The next day they catch the ferry, oblivious to the fact that the young man is also aboard. They then navigate their runabout to the wife's inherited vacation home, where their pastoral lunch seems marred by an underlying tension. Venturing out in their sailboat, they encounter a fog bank and run aground on Seal Rock. The wife is surprised by the same young man, who the husband knocks unconscious with a tree limb mistakenly believing she is in danger. When the boy comes to, he explains how he was carried off by the ferry while asleep, and happened to run aground on the island when trying to return on a boat he "borrowed". With his help, the couple get their sailboat unstranded and return to the vacation house with the young man where they warm up by the fire and, exhausted, go to sleep. The wife awakes in the night and goes to speak with the drifter on the couch near the fire; he acts on the sexual tension between them and, although she rejects his advances, the husband appears wielding an axe; at which point the wife awakens, still in bed with her husband.

    The next day the couple awake to discover that the drifter has made them a magnificent breakfast, in gratitude. As they eat, the wife happily reminisces about her romantic youth as a student at Yale; when the boy asks for a ride back to the ferry terminal in the runabout, the husband comes out of his funk to demand jovially that the boy stay for a dinner prepared by the husband, the wife to judge whether it or the boy's breakfast was the better meal. The three lounge around for a morning which is both relaxing and tense; when the husband goes off to play golf, the wife awakens the boy napping in the boathouse, and the two engage in aimlessly childish play before the wife takes him into the woods to pick wild mushrooms, on which she was schooled by her father before he committed suicide. She demonstrates to the young man the subtle difference between two similar mushrooms; the deadly amanita rubenica and the amanita muscaria, an aphrodisiac. In reality this time, the boy acts on the sexual attraction between them, using his sleight of hand skills to tease her with the amanita muscaria, but is rebuffed by the wife.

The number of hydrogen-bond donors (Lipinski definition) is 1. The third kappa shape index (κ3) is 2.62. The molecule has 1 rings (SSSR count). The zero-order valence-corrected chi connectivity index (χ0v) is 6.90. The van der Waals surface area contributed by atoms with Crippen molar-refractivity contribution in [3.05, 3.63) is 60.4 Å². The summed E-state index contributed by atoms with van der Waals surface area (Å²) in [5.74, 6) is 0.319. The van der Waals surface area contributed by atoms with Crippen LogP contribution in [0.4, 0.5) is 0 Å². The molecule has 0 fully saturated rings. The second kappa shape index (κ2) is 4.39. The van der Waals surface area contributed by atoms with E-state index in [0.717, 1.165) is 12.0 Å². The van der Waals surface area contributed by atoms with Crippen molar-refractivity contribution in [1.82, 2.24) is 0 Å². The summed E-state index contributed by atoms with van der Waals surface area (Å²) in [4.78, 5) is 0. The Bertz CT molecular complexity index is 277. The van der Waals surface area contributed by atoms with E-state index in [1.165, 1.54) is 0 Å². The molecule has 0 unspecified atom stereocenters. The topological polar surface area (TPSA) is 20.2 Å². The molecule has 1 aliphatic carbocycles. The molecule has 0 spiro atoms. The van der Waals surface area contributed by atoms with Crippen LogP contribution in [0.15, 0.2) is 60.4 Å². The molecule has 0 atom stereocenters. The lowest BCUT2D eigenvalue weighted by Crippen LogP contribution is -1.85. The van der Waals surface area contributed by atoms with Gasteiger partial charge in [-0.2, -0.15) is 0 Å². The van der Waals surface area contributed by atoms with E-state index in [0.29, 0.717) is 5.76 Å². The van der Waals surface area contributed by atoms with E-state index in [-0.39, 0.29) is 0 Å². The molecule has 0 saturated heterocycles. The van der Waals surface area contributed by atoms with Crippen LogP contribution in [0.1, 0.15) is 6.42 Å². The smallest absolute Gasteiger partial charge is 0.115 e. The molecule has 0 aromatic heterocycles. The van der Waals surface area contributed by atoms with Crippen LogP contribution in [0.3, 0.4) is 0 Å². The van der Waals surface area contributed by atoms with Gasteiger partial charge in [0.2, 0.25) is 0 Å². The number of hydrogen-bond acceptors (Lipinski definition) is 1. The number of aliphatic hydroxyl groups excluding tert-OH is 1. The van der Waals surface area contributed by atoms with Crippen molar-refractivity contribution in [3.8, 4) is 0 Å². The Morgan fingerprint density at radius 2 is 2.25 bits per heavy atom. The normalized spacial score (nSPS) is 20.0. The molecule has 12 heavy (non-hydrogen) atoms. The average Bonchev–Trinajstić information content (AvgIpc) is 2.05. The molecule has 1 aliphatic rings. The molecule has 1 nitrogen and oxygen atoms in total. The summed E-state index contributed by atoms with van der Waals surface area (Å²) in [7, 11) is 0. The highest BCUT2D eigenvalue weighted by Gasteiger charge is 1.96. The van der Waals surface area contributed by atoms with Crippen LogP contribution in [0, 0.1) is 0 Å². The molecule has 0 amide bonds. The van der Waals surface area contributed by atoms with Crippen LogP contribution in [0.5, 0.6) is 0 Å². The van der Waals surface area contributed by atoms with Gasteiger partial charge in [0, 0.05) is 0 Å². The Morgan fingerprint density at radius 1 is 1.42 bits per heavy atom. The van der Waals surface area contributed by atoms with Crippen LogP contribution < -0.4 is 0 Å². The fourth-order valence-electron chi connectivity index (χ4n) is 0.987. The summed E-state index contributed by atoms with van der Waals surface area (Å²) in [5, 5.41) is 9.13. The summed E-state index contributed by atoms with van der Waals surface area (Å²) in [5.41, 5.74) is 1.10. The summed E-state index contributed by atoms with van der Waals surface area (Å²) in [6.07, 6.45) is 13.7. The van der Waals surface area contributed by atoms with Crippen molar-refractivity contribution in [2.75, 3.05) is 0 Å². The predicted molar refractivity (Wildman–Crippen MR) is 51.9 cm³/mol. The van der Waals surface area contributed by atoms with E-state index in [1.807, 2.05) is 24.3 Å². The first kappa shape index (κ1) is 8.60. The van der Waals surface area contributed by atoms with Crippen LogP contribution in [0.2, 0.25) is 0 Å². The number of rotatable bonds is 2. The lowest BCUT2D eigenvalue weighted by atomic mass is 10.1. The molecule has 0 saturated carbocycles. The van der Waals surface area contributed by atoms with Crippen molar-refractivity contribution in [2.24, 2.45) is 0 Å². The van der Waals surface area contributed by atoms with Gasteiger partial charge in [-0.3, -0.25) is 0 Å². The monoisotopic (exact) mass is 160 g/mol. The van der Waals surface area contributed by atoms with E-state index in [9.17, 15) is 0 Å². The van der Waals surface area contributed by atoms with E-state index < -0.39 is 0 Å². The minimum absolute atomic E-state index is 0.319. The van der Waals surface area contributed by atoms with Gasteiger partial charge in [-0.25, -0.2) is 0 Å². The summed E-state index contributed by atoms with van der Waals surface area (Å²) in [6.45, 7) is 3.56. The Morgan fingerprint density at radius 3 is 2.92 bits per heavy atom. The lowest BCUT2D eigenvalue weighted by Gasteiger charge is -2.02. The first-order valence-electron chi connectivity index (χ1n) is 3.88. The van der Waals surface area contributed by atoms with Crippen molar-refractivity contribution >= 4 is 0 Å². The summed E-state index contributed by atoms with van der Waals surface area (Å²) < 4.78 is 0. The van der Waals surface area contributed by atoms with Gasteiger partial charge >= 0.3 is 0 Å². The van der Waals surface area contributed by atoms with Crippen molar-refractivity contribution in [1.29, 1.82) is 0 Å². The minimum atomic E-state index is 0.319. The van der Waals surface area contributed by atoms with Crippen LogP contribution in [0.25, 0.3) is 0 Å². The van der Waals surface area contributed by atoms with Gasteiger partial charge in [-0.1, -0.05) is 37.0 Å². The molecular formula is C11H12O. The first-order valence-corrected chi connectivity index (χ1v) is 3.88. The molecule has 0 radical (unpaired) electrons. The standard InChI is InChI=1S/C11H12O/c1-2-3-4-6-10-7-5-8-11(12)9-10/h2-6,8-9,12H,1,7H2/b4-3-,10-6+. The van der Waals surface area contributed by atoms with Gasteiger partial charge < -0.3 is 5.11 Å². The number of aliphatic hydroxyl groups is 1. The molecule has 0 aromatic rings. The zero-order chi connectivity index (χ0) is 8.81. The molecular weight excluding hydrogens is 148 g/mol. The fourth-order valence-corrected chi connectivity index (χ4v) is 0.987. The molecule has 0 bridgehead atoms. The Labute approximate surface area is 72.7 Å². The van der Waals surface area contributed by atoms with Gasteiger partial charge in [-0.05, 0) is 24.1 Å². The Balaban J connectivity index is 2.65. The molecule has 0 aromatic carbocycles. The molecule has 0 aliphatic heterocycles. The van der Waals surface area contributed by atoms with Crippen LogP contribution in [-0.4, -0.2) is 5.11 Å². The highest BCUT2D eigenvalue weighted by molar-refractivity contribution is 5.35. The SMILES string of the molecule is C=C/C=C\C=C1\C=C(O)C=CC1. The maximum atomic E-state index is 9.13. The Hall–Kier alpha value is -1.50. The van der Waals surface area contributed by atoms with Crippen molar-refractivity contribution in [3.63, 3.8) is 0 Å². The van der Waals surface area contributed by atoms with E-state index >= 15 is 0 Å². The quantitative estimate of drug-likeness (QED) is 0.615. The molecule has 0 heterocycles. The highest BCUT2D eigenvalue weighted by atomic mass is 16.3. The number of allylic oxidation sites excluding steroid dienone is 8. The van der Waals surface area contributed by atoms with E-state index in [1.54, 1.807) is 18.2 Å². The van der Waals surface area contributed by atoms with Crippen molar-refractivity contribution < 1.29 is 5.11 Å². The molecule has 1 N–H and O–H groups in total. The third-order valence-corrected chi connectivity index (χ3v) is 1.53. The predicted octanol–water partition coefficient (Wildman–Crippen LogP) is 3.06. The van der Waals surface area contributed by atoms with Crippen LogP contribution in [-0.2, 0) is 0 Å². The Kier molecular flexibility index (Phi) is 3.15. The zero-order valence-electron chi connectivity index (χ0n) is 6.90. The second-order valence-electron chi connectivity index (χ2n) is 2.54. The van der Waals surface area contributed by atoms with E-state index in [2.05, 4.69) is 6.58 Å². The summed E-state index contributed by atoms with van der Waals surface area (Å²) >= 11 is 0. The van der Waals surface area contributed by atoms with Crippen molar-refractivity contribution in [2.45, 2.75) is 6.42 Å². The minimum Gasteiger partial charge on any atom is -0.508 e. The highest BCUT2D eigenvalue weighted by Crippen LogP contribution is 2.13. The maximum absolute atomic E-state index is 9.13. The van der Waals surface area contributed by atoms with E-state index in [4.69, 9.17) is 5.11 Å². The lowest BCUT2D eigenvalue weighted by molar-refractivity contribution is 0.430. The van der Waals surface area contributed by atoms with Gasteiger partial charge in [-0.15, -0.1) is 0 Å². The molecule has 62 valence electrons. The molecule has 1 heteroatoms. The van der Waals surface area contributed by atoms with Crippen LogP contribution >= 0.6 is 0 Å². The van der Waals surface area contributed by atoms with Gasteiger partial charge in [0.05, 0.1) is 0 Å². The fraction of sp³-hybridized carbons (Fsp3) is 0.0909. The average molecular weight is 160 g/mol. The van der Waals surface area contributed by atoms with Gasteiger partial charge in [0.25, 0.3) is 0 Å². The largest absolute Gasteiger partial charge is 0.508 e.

The husband returns home feeling ill, but rouses himself to set up the promised dinner, then take the boy back to the ferry; however the powerboat engine dies and they return to the house. The next day, the longstanding tensions between the couple and the new rivalry between the two men over the wife finally erupt into an argument between the couple, which suddenly turns into the husband chasing the drifter out of the house into the woods. After he abandons the chase, the wife finds the drifter and finally succumbs to his advances, as he continues yesterday's seduction by teasing her with the amanita muscaria mushroom in an erotic fashion.

    The scene abruptly shifts to the burial of the wife, as the reverend says she committed suicide for unknown reasons. The husband returns to the vacation home, where he meets the young man again; and it becomes clear that the two are lovers who have apparently done away with the wife, presumably by the boy using his prestidigitation to feed her the deadly amanita rubenica instead of the aphrodisiac species.